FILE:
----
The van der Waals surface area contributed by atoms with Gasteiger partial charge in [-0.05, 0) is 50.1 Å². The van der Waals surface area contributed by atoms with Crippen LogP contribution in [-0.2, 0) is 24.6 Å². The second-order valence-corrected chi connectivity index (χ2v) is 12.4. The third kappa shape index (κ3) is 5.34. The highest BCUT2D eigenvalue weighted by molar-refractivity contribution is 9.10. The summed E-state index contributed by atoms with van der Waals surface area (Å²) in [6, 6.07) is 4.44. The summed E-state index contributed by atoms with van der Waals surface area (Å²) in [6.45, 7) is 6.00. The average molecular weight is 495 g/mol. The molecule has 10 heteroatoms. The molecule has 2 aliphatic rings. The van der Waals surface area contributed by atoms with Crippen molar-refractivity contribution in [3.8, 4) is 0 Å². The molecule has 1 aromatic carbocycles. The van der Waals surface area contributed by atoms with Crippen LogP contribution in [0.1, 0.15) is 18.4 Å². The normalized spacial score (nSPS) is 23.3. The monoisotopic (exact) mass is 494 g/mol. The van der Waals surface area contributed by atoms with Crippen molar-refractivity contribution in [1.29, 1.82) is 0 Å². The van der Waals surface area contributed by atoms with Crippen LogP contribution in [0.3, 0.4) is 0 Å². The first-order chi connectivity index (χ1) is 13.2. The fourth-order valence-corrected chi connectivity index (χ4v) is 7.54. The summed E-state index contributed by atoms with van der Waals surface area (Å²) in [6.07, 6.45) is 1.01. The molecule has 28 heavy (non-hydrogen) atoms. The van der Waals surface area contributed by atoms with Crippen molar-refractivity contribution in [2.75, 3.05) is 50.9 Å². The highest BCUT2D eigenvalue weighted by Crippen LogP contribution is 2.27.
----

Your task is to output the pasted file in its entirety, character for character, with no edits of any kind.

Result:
The van der Waals surface area contributed by atoms with Gasteiger partial charge in [-0.05, 0) is 50.1 Å². The van der Waals surface area contributed by atoms with Crippen LogP contribution in [-0.2, 0) is 24.6 Å². The second-order valence-corrected chi connectivity index (χ2v) is 12.4. The third kappa shape index (κ3) is 5.34. The highest BCUT2D eigenvalue weighted by molar-refractivity contribution is 9.10. The summed E-state index contributed by atoms with van der Waals surface area (Å²) in [6, 6.07) is 4.44. The summed E-state index contributed by atoms with van der Waals surface area (Å²) in [6.45, 7) is 6.00. The average molecular weight is 495 g/mol. The molecule has 10 heteroatoms. The molecule has 2 aliphatic rings. The van der Waals surface area contributed by atoms with Crippen molar-refractivity contribution in [3.8, 4) is 0 Å². The molecule has 1 aromatic carbocycles. The van der Waals surface area contributed by atoms with Crippen LogP contribution in [0.1, 0.15) is 18.4 Å². The normalized spacial score (nSPS) is 23.3. The monoisotopic (exact) mass is 494 g/mol. The van der Waals surface area contributed by atoms with Crippen molar-refractivity contribution in [1.29, 1.82) is 0 Å². The van der Waals surface area contributed by atoms with Crippen LogP contribution in [0.3, 0.4) is 0 Å². The first-order chi connectivity index (χ1) is 13.2. The fourth-order valence-corrected chi connectivity index (χ4v) is 7.54. The summed E-state index contributed by atoms with van der Waals surface area (Å²) in [6.07, 6.45) is 1.01. The molecule has 28 heavy (non-hydrogen) atoms. The van der Waals surface area contributed by atoms with Crippen molar-refractivity contribution in [2.75, 3.05) is 50.9 Å². The highest BCUT2D eigenvalue weighted by Crippen LogP contribution is 2.27.